I know: because it serves the patriarchy not to. But it particularly irks me when women don't get it and bind each other's feet.


Letter to the President: Torture

RadicalMoi Got my activist on and decided to write another letter to President Obama. It's so funny; I'm turning into my dad, who was a great writer of letters to politicians, newspaper editors, and other public figures he didn't agree with. It seems to be a Kottner trait; my grandmother did it too.

Here's a draft of my latest missive. I'm going to let it sit a couple of days before I send it, so any comments, typo spotting, corrections, suggestions, welcome.

President Barack Obama
The White House
1600 Pennsylvania Avenue NW
Washington, DC 20500

20 April, 2009

Dear President Obama,

I’m a teacher, poet and artist living in New York City. I have been a disinterested non-voter for most of my life, but President Bush’s policies and actions—and your candidacy—galvanized me and changed my world-view. I’m writing first to thank you for the increased transparency you’ve brought to our government since taking office, and for striving to keep so many of your campaign promises. I applaud you especially for making the commitment to closing the unlawful prison at Guantanamo Bay. Since voting for you in the last national election, I’ve become increasingly involved in political and human rights activism, and I thank you also for that inspiration.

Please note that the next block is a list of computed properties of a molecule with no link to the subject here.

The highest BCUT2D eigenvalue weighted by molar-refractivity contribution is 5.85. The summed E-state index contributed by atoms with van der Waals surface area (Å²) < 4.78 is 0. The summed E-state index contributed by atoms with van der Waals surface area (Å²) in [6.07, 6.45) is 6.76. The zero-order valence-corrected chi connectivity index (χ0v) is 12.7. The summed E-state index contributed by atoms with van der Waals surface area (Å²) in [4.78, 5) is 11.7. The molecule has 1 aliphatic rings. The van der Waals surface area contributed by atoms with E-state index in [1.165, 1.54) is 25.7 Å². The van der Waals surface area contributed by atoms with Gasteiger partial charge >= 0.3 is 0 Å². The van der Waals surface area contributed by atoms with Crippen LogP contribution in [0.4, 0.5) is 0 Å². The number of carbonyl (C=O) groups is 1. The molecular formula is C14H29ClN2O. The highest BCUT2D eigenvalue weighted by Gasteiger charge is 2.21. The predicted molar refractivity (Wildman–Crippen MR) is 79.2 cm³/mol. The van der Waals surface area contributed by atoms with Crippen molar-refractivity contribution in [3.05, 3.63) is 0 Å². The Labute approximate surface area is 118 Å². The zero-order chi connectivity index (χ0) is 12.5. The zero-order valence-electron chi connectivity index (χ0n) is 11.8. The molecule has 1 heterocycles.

Which is why I’m also writing you today to ask you to reconsider your stance on forming a Truth Commission and the prosecution of interrogators who practiced and condoned waterboarding and other forms of torture under the aegis of the CIA and the Justice Department’s Orwellian definitions. I’m sure you’ve heard these arguments before, but I think it’s important that you know they’re also coming from some of the ordinary citizens who voted and campaigned for you, because we saw you as a new broom. I’m also writing to you because I need to be able to say I’ve done as much as I can to put an end to a practice which places the country I am a voting citizen of in the same category as benighted, tyrannical regimes.